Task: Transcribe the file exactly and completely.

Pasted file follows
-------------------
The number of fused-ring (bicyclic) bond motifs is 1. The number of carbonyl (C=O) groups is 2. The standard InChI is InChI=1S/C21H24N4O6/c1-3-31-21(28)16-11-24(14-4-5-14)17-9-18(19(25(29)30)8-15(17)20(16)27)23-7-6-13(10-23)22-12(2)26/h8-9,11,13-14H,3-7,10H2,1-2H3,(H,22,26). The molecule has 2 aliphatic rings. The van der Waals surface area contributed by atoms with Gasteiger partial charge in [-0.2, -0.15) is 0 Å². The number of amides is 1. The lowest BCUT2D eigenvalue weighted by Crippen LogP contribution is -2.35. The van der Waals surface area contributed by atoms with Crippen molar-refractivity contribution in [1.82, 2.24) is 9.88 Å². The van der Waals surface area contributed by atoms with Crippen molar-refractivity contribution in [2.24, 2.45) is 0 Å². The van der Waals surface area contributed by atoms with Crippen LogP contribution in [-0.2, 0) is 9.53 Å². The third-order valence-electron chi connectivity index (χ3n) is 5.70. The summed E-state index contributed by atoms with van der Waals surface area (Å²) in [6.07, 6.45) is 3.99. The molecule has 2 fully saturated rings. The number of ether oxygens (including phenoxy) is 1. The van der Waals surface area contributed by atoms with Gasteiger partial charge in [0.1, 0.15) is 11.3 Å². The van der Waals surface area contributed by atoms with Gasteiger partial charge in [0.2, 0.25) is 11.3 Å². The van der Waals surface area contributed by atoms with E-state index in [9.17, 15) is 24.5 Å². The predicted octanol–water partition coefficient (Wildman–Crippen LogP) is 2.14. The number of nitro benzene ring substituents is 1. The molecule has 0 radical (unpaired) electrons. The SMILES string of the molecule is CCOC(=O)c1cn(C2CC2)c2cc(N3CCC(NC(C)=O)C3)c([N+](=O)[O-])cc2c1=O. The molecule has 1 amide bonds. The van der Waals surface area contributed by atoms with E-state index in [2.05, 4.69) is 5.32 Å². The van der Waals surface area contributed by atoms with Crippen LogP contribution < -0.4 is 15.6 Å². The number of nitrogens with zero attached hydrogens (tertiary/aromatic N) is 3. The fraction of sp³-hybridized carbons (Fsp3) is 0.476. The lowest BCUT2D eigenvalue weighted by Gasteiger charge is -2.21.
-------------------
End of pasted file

The number of fused-ring (bicyclic) bond motifs is 1. The number of carbonyl (C=O) groups is 2. The standard InChI is InChI=1S/C21H24N4O6/c1-3-31-21(28)16-11-24(14-4-5-14)17-9-18(19(25(29)30)8-15(17)20(16)27)23-7-6-13(10-23)22-12(2)26/h8-9,11,13-14H,3-7,10H2,1-2H3,(H,22,26). The molecule has 2 aliphatic rings. The van der Waals surface area contributed by atoms with Gasteiger partial charge in [-0.2, -0.15) is 0 Å². The number of amides is 1. The lowest BCUT2D eigenvalue weighted by Crippen LogP contribution is -2.35. The van der Waals surface area contributed by atoms with Crippen molar-refractivity contribution in [1.82, 2.24) is 9.88 Å². The van der Waals surface area contributed by atoms with Crippen molar-refractivity contribution in [2.24, 2.45) is 0 Å². The van der Waals surface area contributed by atoms with Crippen LogP contribution in [-0.2, 0) is 9.53 Å². The third-order valence-electron chi connectivity index (χ3n) is 5.70. The summed E-state index contributed by atoms with van der Waals surface area (Å²) in [6.07, 6.45) is 3.99. The molecule has 2 fully saturated rings. The number of ether oxygens (including phenoxy) is 1. The van der Waals surface area contributed by atoms with Gasteiger partial charge in [0.1, 0.15) is 11.3 Å². The van der Waals surface area contributed by atoms with Gasteiger partial charge in [0.2, 0.25) is 11.3 Å². The van der Waals surface area contributed by atoms with E-state index in [9.17, 15) is 24.5 Å². The predicted octanol–water partition coefficient (Wildman–Crippen LogP) is 2.14. The number of nitro benzene ring substituents is 1. The molecule has 0 radical (unpaired) electrons. The SMILES string of the molecule is CCOC(=O)c1cn(C2CC2)c2cc(N3CCC(NC(C)=O)C3)c([N+](=O)[O-])cc2c1=O. The molecule has 1 amide bonds. The van der Waals surface area contributed by atoms with E-state index in [2.05, 4.69) is 5.32 Å². The van der Waals surface area contributed by atoms with Crippen LogP contribution < -0.4 is 15.6 Å². The number of nitrogens with zero attached hydrogens (tertiary/aromatic N) is 3. The fraction of sp³-hybridized carbons (Fsp3) is 0.476. The lowest BCUT2D eigenvalue weighted by Gasteiger charge is -2.21.